The results of the detailed autopsy of the Tumat puppies were reported in March 2016; and the second puppy turned out to be especially interesting. It had something unique – a well-preserved brain. A video of the autopsy shows the scientists carefully handling the body and then gently washing it to remove some of the mud and debris.
The video starts off with the scientists carefully collecting some of the material that encrusts the puppy’s body, before they start to wash it. The rather lumpy cadaver already has recognizable features including the paws and the small tail. You can also just about make out the shape of the animal’s head.
After the carcass has been washed, one of the scientists pulls back the puppy’s lips. And there, quite clearly we can see its teeth, obviously canine in character. The shape of the paws is also quite clear once the corpse has been cleaned. Although still matted, the animal’s fur is also recognizable.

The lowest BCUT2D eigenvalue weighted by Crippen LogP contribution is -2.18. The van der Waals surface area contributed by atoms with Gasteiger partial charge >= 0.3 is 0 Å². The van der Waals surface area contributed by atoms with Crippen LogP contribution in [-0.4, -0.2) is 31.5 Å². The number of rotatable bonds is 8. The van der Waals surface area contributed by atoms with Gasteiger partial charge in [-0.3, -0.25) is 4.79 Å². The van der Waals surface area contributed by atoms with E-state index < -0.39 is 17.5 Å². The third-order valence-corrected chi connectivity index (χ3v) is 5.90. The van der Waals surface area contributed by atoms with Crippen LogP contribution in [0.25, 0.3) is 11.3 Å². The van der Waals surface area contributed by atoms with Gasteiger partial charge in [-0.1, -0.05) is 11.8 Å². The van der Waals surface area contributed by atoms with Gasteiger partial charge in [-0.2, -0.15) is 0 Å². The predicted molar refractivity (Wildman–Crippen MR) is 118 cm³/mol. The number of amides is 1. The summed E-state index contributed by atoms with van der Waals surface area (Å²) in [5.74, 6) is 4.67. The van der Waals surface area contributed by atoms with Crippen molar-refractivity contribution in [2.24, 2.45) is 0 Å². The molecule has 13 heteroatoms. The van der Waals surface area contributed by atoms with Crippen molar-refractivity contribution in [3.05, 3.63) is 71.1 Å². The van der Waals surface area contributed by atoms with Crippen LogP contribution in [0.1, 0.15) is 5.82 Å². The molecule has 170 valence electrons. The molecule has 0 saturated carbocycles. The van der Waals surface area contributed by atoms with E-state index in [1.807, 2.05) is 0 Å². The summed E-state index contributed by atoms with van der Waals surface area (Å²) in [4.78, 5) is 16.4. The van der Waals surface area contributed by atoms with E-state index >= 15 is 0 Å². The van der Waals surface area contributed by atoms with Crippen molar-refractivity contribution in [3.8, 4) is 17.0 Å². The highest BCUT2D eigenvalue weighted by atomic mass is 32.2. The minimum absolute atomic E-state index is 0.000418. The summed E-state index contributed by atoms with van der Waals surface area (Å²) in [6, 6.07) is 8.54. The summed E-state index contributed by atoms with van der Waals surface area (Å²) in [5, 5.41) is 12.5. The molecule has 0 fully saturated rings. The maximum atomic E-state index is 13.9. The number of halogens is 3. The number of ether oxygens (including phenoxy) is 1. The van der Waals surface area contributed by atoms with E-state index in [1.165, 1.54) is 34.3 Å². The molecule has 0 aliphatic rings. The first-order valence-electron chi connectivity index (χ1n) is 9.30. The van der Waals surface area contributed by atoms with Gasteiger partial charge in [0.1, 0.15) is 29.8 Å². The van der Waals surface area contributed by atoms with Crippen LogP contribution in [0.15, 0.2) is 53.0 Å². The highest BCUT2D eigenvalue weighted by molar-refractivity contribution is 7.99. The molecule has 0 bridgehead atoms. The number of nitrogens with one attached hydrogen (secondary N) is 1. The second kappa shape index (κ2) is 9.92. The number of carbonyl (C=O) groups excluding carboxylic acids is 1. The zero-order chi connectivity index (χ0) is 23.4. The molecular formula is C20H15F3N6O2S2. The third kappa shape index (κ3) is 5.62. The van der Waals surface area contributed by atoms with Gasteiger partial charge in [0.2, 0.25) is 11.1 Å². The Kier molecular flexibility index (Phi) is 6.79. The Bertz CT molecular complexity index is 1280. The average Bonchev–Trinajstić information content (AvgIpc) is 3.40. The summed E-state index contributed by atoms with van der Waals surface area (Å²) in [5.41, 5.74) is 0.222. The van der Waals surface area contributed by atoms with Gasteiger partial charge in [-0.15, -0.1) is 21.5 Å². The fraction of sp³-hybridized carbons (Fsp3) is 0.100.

Sergei Fedorov, the scientist we met earlier, told The Siberian Times, “The carcass is preserved really very well. And one of the most important things is that the brain is preserved. The degree of preservation is about 70 to 80 percent. We will be able to say more precisely after it is extracted.”
“For now we can see it on MRI scans,” Fedorov continued. “Of course, it has dried out somewhat, but the parencephalon, cerebellum and pituitary gland are visible. We can say that this is the first time we have obtained the brain of a Pleistocene canid.” The parencephalon and cerebellum are parts of the brain while the term canid refers to the group of animals that includes wolves, coyotes, dogs and others.